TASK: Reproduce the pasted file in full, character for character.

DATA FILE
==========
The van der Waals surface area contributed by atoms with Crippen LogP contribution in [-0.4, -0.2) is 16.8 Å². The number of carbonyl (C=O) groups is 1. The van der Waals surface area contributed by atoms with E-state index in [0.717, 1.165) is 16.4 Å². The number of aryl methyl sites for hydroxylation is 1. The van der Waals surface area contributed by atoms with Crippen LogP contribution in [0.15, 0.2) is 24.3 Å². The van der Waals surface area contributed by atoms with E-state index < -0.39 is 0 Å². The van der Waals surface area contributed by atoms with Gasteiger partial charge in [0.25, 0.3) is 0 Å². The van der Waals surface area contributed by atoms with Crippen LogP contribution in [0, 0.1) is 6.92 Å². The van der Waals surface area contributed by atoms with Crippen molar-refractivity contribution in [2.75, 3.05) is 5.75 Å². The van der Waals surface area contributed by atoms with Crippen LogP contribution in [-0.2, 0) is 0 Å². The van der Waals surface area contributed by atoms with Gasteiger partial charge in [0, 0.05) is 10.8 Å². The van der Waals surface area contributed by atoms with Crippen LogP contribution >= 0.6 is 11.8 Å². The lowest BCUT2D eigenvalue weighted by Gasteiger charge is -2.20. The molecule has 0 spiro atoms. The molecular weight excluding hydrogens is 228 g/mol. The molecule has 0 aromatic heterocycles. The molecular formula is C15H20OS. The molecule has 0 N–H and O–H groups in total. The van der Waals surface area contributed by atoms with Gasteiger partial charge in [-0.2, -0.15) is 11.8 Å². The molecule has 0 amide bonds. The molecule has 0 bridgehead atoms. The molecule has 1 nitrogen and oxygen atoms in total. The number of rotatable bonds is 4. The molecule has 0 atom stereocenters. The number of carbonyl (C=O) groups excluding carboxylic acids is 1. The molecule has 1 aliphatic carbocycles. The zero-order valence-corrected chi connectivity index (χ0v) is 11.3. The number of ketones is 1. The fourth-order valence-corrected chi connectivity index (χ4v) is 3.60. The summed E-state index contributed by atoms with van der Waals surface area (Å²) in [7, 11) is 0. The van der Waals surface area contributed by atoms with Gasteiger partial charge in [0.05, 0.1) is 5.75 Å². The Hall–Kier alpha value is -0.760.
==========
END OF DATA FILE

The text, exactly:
The van der Waals surface area contributed by atoms with Crippen LogP contribution in [-0.4, -0.2) is 16.8 Å². The number of carbonyl (C=O) groups is 1. The van der Waals surface area contributed by atoms with E-state index in [0.717, 1.165) is 16.4 Å². The number of aryl methyl sites for hydroxylation is 1. The van der Waals surface area contributed by atoms with Crippen LogP contribution in [0.15, 0.2) is 24.3 Å². The van der Waals surface area contributed by atoms with E-state index < -0.39 is 0 Å². The van der Waals surface area contributed by atoms with Gasteiger partial charge in [0.25, 0.3) is 0 Å². The van der Waals surface area contributed by atoms with Crippen LogP contribution in [0, 0.1) is 6.92 Å². The van der Waals surface area contributed by atoms with Crippen molar-refractivity contribution in [2.75, 3.05) is 5.75 Å². The van der Waals surface area contributed by atoms with Crippen LogP contribution in [-0.2, 0) is 0 Å². The van der Waals surface area contributed by atoms with Gasteiger partial charge in [0, 0.05) is 10.8 Å². The van der Waals surface area contributed by atoms with Crippen LogP contribution >= 0.6 is 11.8 Å². The lowest BCUT2D eigenvalue weighted by Gasteiger charge is -2.20. The molecule has 0 spiro atoms. The molecular weight excluding hydrogens is 228 g/mol. The molecule has 0 aromatic heterocycles. The molecular formula is C15H20OS. The molecule has 0 N–H and O–H groups in total. The van der Waals surface area contributed by atoms with Gasteiger partial charge in [-0.2, -0.15) is 11.8 Å². The molecule has 0 amide bonds. The molecule has 0 bridgehead atoms. The molecule has 1 nitrogen and oxygen atoms in total. The number of rotatable bonds is 4. The molecule has 0 atom stereocenters. The number of carbonyl (C=O) groups excluding carboxylic acids is 1. The molecule has 1 aliphatic carbocycles. The zero-order valence-corrected chi connectivity index (χ0v) is 11.3. The number of ketones is 1. The fourth-order valence-corrected chi connectivity index (χ4v) is 3.60. The summed E-state index contributed by atoms with van der Waals surface area (Å²) in [7, 11) is 0. The van der Waals surface area contributed by atoms with Gasteiger partial charge in [0.05, 0.1) is 5.75 Å². The Hall–Kier alpha value is -0.760.